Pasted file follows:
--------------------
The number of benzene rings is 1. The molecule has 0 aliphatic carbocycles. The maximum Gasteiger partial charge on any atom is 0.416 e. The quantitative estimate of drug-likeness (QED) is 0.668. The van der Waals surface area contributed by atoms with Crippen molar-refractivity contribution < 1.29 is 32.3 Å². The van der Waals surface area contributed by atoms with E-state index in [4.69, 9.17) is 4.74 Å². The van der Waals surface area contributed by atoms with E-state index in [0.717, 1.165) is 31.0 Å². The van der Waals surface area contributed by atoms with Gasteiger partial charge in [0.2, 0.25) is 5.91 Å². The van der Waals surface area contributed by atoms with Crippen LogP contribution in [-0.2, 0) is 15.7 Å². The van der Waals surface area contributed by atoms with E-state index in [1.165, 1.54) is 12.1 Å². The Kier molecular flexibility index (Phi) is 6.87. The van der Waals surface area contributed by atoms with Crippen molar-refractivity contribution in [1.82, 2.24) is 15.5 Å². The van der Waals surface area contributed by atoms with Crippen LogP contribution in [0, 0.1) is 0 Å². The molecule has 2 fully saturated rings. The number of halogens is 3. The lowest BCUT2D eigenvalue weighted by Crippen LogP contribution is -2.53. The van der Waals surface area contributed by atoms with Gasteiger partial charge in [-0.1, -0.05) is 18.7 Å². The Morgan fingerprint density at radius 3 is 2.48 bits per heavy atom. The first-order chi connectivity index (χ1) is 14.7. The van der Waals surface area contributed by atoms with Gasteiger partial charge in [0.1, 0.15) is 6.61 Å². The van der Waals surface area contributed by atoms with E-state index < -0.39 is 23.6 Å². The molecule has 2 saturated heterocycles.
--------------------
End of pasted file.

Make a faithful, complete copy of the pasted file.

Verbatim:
The number of benzene rings is 1. The molecule has 0 aliphatic carbocycles. The maximum Gasteiger partial charge on any atom is 0.416 e. The quantitative estimate of drug-likeness (QED) is 0.668. The van der Waals surface area contributed by atoms with Crippen molar-refractivity contribution < 1.29 is 32.3 Å². The van der Waals surface area contributed by atoms with E-state index in [4.69, 9.17) is 4.74 Å². The van der Waals surface area contributed by atoms with E-state index in [0.717, 1.165) is 31.0 Å². The van der Waals surface area contributed by atoms with Gasteiger partial charge in [0.2, 0.25) is 5.91 Å². The van der Waals surface area contributed by atoms with Crippen LogP contribution in [-0.2, 0) is 15.7 Å². The van der Waals surface area contributed by atoms with E-state index in [1.165, 1.54) is 12.1 Å². The Kier molecular flexibility index (Phi) is 6.87. The van der Waals surface area contributed by atoms with Crippen molar-refractivity contribution in [1.82, 2.24) is 15.5 Å². The van der Waals surface area contributed by atoms with Crippen LogP contribution in [0, 0.1) is 0 Å². The molecule has 2 fully saturated rings. The number of halogens is 3. The lowest BCUT2D eigenvalue weighted by Crippen LogP contribution is -2.53. The van der Waals surface area contributed by atoms with Gasteiger partial charge in [-0.1, -0.05) is 18.7 Å². The Morgan fingerprint density at radius 3 is 2.48 bits per heavy atom. The first-order chi connectivity index (χ1) is 14.7. The van der Waals surface area contributed by atoms with Gasteiger partial charge in [0.1, 0.15) is 6.61 Å². The van der Waals surface area contributed by atoms with E-state index < -0.39 is 23.6 Å². The molecule has 2 saturated heterocycles.